GUATEMALA CITY (Reuters) - Former Guatemalan President Alvaro Colom and a former finance minister who is now chairman of Oxfam International were arrested on Tuesday as part of a local corruption investigation, the public prosecutor’s office said.
The arrests mark the latest chapter in a long-running series of United Nations-backed graft probes in the poor, violent Central American country that have ensnared current and former presidents.
Juan Alberto Fuentes, the chairman of Oxfam International, was among many former members of Colom’s cabinet who were arrested, prosecutors said. His detention ratchets up pressure on the British charity, already reeling over sexual misconduct accusations in Haiti and Chad.
“These 10 people were arrested for alleged crimes of embezzlement and fraud,” said Matias Ponce, a spokesman for the U.N.-backed International Commission Against Impunity in Guatemala (CICIG), which has taken the lead in pursuing high-level corruption cases in Guatemala.
In a statement, Oxfam defended Fuentes.
“The investigation relates to a budgetary transaction made by the Guatemalan government while he was Finance Minister in a previous administration,” Oxfam said. “Fuentes maintains his innocence and assures us that he has cooperated fully.”
Colom, 66, was president of Guatemala from 2008 to 2012. The investigation is looking at buses bought during his administration for a large public transport programme.
“We think everything was legal, but let’s wait and see what the judge says,” Colom said as he entered the courthouse.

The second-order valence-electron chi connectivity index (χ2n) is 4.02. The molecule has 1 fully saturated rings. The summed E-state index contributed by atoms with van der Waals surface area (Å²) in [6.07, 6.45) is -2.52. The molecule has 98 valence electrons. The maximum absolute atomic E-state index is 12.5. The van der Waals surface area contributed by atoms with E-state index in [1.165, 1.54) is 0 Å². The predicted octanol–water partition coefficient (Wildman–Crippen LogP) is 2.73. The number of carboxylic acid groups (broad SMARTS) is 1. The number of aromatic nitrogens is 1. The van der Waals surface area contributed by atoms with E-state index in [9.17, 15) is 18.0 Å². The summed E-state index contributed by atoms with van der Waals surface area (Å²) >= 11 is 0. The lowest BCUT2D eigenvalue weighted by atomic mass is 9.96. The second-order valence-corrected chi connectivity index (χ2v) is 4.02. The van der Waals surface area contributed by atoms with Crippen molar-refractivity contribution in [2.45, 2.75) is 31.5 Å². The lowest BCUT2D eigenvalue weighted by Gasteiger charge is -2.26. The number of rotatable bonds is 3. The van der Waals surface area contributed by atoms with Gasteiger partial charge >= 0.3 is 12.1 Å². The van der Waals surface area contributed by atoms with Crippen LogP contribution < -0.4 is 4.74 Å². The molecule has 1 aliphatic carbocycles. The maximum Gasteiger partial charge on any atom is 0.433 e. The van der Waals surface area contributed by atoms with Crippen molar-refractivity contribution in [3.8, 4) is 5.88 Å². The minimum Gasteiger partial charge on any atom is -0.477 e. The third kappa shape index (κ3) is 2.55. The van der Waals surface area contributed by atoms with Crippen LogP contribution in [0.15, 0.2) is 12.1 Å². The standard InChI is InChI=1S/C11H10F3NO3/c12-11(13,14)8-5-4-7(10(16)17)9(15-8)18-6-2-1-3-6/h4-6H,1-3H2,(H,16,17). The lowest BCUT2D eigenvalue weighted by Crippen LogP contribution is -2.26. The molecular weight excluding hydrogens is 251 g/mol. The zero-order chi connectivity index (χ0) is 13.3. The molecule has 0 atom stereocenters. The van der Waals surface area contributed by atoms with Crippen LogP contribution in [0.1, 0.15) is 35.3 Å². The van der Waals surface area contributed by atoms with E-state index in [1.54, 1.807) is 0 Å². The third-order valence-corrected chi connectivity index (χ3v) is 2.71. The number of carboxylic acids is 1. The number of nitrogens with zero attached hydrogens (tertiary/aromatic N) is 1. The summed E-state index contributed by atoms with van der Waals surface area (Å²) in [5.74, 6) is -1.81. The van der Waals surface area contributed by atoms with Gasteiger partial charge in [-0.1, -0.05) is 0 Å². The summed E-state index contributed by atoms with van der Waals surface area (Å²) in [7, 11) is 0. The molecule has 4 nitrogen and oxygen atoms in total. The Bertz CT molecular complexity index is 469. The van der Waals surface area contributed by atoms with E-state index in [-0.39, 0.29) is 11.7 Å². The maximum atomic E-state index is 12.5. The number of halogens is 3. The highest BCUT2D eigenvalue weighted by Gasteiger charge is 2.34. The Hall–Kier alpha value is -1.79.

The eight other people arrested were Colom’s former ministers who signed the deal to purchase the buses.
Colom is not the first Guatemalan leader to face graft accusations.
Current President Jimmy Morales, a former television comedian, came under fire last year from the U.N., the European Union and the U.S. ambassador in Guatemala for attempting to expel the CICIG prosecutor seeking to put him on trial for alleged corruption.
The investigation into allegations of illicit campaign financing, which followed separate graft probes into members of the president’s family, had threatened Morales with impeachment. He escaped that fate but his authority has been seriously undermined.
Morales’ predecessor, former President Otto Perez, is currently behind bars, awaiting trial on graft charges uncovered by CICIG.
Lawmaker Carlos Barreda said there was widespread support for those who had been arrested.
“There are many ministers who don’t have anything to do with the (bus) project,” he told reporters. “This action by the public prosecutor and CICIG seems out of proportion.”
Reporting by Sofia Menchu; Additional reporting by William Schomberg in London; Writing by Gabriel Stargardter and Daina Beth Solomon; Editing by Jeffrey Benkoe and Tom Brown